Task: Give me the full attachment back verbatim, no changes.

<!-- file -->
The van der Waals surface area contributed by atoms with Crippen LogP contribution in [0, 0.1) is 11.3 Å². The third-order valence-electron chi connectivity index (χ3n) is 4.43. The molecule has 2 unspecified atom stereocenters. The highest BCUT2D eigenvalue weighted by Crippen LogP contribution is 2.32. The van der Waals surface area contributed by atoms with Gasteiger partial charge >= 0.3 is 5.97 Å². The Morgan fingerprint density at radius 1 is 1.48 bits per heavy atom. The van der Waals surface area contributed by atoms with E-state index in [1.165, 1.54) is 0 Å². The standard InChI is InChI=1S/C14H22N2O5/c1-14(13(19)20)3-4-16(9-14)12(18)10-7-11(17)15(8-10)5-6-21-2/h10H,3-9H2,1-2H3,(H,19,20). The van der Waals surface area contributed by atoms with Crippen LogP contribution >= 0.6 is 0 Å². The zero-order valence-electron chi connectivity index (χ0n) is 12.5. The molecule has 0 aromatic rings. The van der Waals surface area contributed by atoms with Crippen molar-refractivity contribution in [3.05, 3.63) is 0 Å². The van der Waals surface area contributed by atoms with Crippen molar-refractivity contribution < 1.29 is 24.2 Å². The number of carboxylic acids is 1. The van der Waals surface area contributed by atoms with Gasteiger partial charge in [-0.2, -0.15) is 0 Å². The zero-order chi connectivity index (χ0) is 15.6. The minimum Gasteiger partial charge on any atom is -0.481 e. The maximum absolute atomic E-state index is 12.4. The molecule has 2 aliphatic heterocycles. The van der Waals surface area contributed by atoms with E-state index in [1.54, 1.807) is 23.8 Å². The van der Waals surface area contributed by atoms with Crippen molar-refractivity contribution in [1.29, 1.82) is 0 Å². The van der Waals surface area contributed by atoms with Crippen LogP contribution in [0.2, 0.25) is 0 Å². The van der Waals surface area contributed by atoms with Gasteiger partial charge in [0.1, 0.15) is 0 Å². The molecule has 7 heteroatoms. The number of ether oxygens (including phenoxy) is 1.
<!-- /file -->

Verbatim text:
The van der Waals surface area contributed by atoms with Crippen LogP contribution in [0, 0.1) is 11.3 Å². The third-order valence-electron chi connectivity index (χ3n) is 4.43. The molecule has 2 unspecified atom stereocenters. The highest BCUT2D eigenvalue weighted by Crippen LogP contribution is 2.32. The van der Waals surface area contributed by atoms with Gasteiger partial charge >= 0.3 is 5.97 Å². The Morgan fingerprint density at radius 1 is 1.48 bits per heavy atom. The van der Waals surface area contributed by atoms with E-state index in [1.165, 1.54) is 0 Å². The standard InChI is InChI=1S/C14H22N2O5/c1-14(13(19)20)3-4-16(9-14)12(18)10-7-11(17)15(8-10)5-6-21-2/h10H,3-9H2,1-2H3,(H,19,20). The van der Waals surface area contributed by atoms with Crippen LogP contribution >= 0.6 is 0 Å². The zero-order valence-electron chi connectivity index (χ0n) is 12.5. The molecule has 0 aromatic rings. The van der Waals surface area contributed by atoms with Crippen molar-refractivity contribution in [3.05, 3.63) is 0 Å². The van der Waals surface area contributed by atoms with Crippen molar-refractivity contribution < 1.29 is 24.2 Å². The number of carboxylic acids is 1. The van der Waals surface area contributed by atoms with Gasteiger partial charge in [-0.2, -0.15) is 0 Å². The zero-order chi connectivity index (χ0) is 15.6. The minimum Gasteiger partial charge on any atom is -0.481 e. The maximum absolute atomic E-state index is 12.4. The molecule has 2 aliphatic heterocycles. The van der Waals surface area contributed by atoms with E-state index in [1.54, 1.807) is 23.8 Å². The van der Waals surface area contributed by atoms with Crippen molar-refractivity contribution in [1.29, 1.82) is 0 Å². The van der Waals surface area contributed by atoms with Crippen LogP contribution in [0.2, 0.25) is 0 Å². The van der Waals surface area contributed by atoms with Gasteiger partial charge in [0.1, 0.15) is 0 Å². The molecule has 7 heteroatoms. The number of ether oxygens (including phenoxy) is 1.